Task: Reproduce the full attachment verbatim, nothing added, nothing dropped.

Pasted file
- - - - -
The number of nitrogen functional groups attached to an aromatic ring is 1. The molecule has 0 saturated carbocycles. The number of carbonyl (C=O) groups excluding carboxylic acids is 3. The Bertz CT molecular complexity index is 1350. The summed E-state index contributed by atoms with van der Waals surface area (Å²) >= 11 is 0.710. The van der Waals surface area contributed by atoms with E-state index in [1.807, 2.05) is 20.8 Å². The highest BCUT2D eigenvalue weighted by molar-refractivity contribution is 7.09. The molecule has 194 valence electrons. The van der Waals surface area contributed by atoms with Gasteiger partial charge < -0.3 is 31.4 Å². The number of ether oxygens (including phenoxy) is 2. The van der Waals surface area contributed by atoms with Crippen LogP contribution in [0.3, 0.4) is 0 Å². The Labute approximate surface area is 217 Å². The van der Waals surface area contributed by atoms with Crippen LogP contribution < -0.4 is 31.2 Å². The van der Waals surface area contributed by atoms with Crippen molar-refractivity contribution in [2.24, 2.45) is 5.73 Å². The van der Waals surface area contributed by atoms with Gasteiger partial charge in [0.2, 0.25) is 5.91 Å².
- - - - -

The number of nitrogen functional groups attached to an aromatic ring is 1. The molecule has 0 saturated carbocycles. The number of carbonyl (C=O) groups excluding carboxylic acids is 3. The Bertz CT molecular complexity index is 1350. The summed E-state index contributed by atoms with van der Waals surface area (Å²) >= 11 is 0.710. The van der Waals surface area contributed by atoms with E-state index in [1.807, 2.05) is 20.8 Å². The highest BCUT2D eigenvalue weighted by molar-refractivity contribution is 7.09. The molecule has 194 valence electrons. The van der Waals surface area contributed by atoms with Gasteiger partial charge < -0.3 is 31.4 Å². The number of ether oxygens (including phenoxy) is 2. The van der Waals surface area contributed by atoms with Crippen LogP contribution in [0.3, 0.4) is 0 Å². The Labute approximate surface area is 217 Å². The van der Waals surface area contributed by atoms with Crippen LogP contribution < -0.4 is 31.2 Å². The van der Waals surface area contributed by atoms with Crippen molar-refractivity contribution in [2.24, 2.45) is 5.73 Å². The van der Waals surface area contributed by atoms with Gasteiger partial charge in [0.2, 0.25) is 5.91 Å².